Nuclear Power's Missing Fuel

Why Wall Street is skeptical of backing a new round of proposed nuke plants

Nuclear power is hot. Sixteen utilities have expressed intentions to build up to 25 new reactors across the U.S. Just last month, NRG Energy Inc. (NRG ) in Princeton, N.J., unveiled plans to invest $5.2 billion in two new reactors at an existing atomic plant near Houston.

It's a nuclear renaissance, right? Not yet. While smart money is placing multibillion-dollar bets on ethanol, wind power, and solar, it's not throwing buckets of cash at nukes. "The real obstacle isn't the Sierra Club but the 28-year-old analysts on Wall Street," says Bob Simon, Democratic staff director of the Senate Energy and Natural Resources Committee.

Regulators could balk if proposed designs don't meet construction and safety standards. But memories of the delays, titanic cost overruns, and bankruptcies that ended America's love affair with nuclear power in the mid-20th century are the most daunting obstacle. "Investors remain wary of construction risks," says Paul T. Ho, a director at Credit Suisse First Boston's (CSR ) energy group.

That's why, five or so years from now, when the first construction and operating licenses are likely to be granted, only the most creditworthy diversified players, such as Duke Energy (DUK )and Southern Co. (SO ), would be likely to dip a toe in these waters, explains Denise Furey, senior director of global power with Fitch Ratings. With their scale, such companies could finance these projects for a decade or so using some combination of debt and equity. But that's a far cry from a new nuclear age.

Historically, utilities did an "abysmal" job controlling building schedules and costs, says David A. Schlissel, an economist at Synapse Energy Economics Inc. in Cambridge, Mass. Between 1975 and 1989, the average period required to complete a plant soared from 5 years to 12. The bill for a group of 75 first-generation plants totaled $224.1 billion (in current dollars), 219% more than estimated, according to a 1986 Energy Dept. study. In time, many utilities collapsed under these debts even as customers' bills soared.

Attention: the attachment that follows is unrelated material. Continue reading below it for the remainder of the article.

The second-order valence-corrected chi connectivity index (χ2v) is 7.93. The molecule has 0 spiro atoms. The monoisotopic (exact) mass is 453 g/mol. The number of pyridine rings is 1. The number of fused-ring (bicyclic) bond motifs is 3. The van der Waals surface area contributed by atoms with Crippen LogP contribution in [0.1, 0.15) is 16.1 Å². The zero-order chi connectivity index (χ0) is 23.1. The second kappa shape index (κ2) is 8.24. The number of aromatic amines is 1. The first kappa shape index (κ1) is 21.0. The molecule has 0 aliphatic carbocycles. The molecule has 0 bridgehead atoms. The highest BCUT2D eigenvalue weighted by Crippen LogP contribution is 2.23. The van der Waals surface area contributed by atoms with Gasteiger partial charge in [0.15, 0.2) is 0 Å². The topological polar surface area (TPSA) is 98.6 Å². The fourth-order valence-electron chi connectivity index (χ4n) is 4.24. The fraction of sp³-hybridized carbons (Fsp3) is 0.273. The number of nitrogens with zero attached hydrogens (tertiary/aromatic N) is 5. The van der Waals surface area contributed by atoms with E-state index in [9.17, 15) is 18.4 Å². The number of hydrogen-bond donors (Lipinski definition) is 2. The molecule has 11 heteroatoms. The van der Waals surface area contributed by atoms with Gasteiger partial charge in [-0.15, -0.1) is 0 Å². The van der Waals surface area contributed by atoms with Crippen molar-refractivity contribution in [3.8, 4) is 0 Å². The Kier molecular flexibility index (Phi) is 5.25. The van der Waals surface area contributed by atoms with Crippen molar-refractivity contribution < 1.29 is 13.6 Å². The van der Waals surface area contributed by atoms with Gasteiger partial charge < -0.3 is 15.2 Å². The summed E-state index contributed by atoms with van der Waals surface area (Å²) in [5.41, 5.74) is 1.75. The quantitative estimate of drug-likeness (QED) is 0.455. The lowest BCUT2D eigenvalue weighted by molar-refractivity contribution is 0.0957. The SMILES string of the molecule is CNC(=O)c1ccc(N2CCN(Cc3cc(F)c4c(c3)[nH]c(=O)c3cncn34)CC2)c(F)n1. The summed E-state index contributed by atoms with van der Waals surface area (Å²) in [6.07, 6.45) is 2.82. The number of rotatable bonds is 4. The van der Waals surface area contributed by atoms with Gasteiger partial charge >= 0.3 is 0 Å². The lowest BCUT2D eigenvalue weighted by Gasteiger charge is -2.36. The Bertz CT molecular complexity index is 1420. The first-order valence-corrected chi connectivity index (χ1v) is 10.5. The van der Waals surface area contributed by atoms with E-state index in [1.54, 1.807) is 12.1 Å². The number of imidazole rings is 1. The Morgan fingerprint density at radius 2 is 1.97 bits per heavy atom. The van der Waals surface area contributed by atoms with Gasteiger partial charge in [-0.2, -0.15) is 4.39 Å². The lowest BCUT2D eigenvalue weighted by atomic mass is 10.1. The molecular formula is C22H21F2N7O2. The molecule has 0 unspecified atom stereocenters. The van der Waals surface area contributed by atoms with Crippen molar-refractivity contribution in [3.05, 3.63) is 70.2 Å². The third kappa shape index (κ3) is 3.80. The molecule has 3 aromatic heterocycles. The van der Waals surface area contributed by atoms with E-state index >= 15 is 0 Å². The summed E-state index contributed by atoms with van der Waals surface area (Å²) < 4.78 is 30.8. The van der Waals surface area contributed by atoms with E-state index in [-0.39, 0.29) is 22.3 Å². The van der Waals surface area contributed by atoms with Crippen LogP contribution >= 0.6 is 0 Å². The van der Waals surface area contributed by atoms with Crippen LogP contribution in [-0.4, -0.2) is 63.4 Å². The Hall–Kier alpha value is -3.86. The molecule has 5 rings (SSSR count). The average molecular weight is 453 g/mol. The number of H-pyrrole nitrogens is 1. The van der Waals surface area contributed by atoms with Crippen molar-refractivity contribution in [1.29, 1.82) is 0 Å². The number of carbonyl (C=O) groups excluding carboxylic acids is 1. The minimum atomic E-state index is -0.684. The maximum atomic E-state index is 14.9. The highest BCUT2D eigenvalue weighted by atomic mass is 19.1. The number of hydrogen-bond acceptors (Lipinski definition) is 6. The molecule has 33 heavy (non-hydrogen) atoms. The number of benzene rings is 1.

Power companies say they can bring costs down, thanks to new, standardized plant designs and a streamlined, one-step licensing process. "People forget that the construction problems happened 30 years ago. There's been great progress since then," says NRG CEO David Crane. The company plans to use reactors from General Electric Co. (GE ) and Hitachi Ltd. (HIT ) that have been installed in Japan. This time around, the industry is aiming to build new plants for $1,500 to $2,000 per kilowatt of capacity, compared with a peak, inflation-adjusted cost of about $4,000 in the 1970s.

Trouble is, the cheapest plants built recently, all outside the U.S., have cost more than $2,000 per kilowatt. And the advanced designs now on U.S. drawing boards have never been built here. "A first-of-its-kind facility always costs more," says John Kennedy, a director at Standard & Poor's (MHP ). "Nukes ought to be part of the [energy] mix," says Southern CEO David M. Ratcliffe, but nobody wants to be first to build. "Everyone would actually like to be No.10," he says.

Last year's Energy Act dangled $13 billion worth of extra treats before the nuclear industry, according to Public Citizen, a consumer-interest group. These are focused on the first six plants and range from some $2 billion set aside to cover construction overruns due to legal challenges to a production tax credit worth up to $5.7 billion. Yet all that still may not "provide a sufficient incentive to pursue new construction," says Kennedy.

Energy Secretary Samuel W. Bodman offers couched assurances on nukes. "I'm convinced we'll get the first six reactors, with construction starting by 2010," he says. "But we don't need six reactors. We need 16, or 26." Until licenses for those first few plants are granted a few years from now, financiers and many utilities may just wait to see how the game changes. "Wall Street is very shortsighted," Furey says. Or maybe it just can't forget what it has already seen.

By Adam Aston, with John Carey in Washington and Mark Morrison in Austin, Tex.

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